What you missed at the Ethnic Consumer Marketing Conference

Insights on multicultural marketing from Environics, Scotiabank and more


Speakers at Tuesday’s Ethnic Consumer Marketing Conference in Toronto offered many insights about how marketers can resonate with an increasingly multicultural Canadian audience.

Though many different strategies and facts were discussed, common themes included the inherent complexity of multicultural marketing and the risk that marketers won’t get it right.


Susan Lemieux, a marketing director at Canada Dry Mott’s, said understanding ethnic market demands is vital as visible minorities have increased by 142% in the past 20 years, and will double over the next 20 years to reach 12 million.

The largest ethnic groups are still South Asian and Chinese, said Meghna Srinivas, a director of client services at MacLaren McCann CULTURA. And by 2031, the Canadian Arab population will grow by over 200% and the Filipino population will increase by 150%.

She said it’s important to recognize the minute differences between subcultures. For instance, Chinese from the Mainland and Chinese from Hong Kong use different languages and scripts.

“Sometimes the most basic form of segmentation is sufficient,” Srivinas said. But, “You might need to delve deeper depending on the segment.”

Keynote speaker Eddie Yoon, a principal with the Cambridge Group in Chicago, reminded the audience that demographics don’t always tell the whole story.

“The boxes we put people in don’t match up with what they are,” he said. Instead, marketers should look for behavioural statistics to discover where demand exists and to better understand the consumer.

Rupen Seoni, a vice-president and practice leader with Environics Analytics, said you should bring the data from many sources together to create a lifestyle view of the segment you’re targeting.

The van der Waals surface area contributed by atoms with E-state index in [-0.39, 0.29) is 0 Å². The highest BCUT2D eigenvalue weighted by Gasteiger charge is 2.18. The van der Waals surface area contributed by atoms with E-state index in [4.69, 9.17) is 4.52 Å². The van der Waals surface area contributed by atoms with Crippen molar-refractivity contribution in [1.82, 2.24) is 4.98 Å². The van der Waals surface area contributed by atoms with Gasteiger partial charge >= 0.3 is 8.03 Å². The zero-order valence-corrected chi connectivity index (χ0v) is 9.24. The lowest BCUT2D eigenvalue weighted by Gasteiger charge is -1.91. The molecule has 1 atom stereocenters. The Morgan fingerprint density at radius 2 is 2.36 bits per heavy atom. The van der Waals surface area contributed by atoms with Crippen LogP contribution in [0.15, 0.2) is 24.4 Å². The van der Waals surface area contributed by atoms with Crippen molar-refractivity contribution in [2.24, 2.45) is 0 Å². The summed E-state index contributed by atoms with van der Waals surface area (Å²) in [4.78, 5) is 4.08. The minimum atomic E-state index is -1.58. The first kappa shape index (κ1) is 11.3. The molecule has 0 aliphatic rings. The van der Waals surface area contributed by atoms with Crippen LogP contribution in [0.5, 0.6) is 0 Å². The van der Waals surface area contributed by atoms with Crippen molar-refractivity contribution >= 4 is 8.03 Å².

“Diversity within diversity is really the new norm in Canada,” he said. “The challenge is making your decision on who you’re going to target up front.”


Pankaj Mehra, co-lead on multicultural banking at Scotiabank, said multicultural marketing is an opportunity you can’t miss. “When you recognize there’s half a million [people] coming into the country each year, it’s no longer a niche ethnic market.”

Even though ethnic segments are growing and are creating a significant market opportunity, one of the biggest barriers multicultural marketers face is creating measurable value with a limited budget, Mehra said.

“I think the challenges are internal instead of external, to influence the people in the bank the value you’re bringing in.”

Alan Hurst, a director of personal and commercial marketing at the Bank of Montreal, said you can save money by first focusing on social campaigns to reach new segments. “What works is getting the social team to recognize the impact it can have. It can’t be halfway through a campaign, it has to be part of the strategy from the start or else you’re not reaching the consumers the right way.”

Keka DasGupta, vice-president of DDB Public Relations, had another suggestion. “Ethnic marketing is an incremental marketing opportunity. It’s showing it not as a cost but as a return. [It helps] if you can speak to the c-suite about how they’ll stand out from competitors.”

In the closing panel, moderator Tony Chapman of Tony Chapman Reactions summarized the main insights about the future of multicultural marketing.

“This is a new consumer group that isn’t treating your brand as a commodity. The second thing is don’t overcomplicate it, because [the company is] so starved for resources and cash. The third thing is that multicultural is your chance to be relevant again. There’s an opportunity to do something unique and different that could cascade over the mass audience.”

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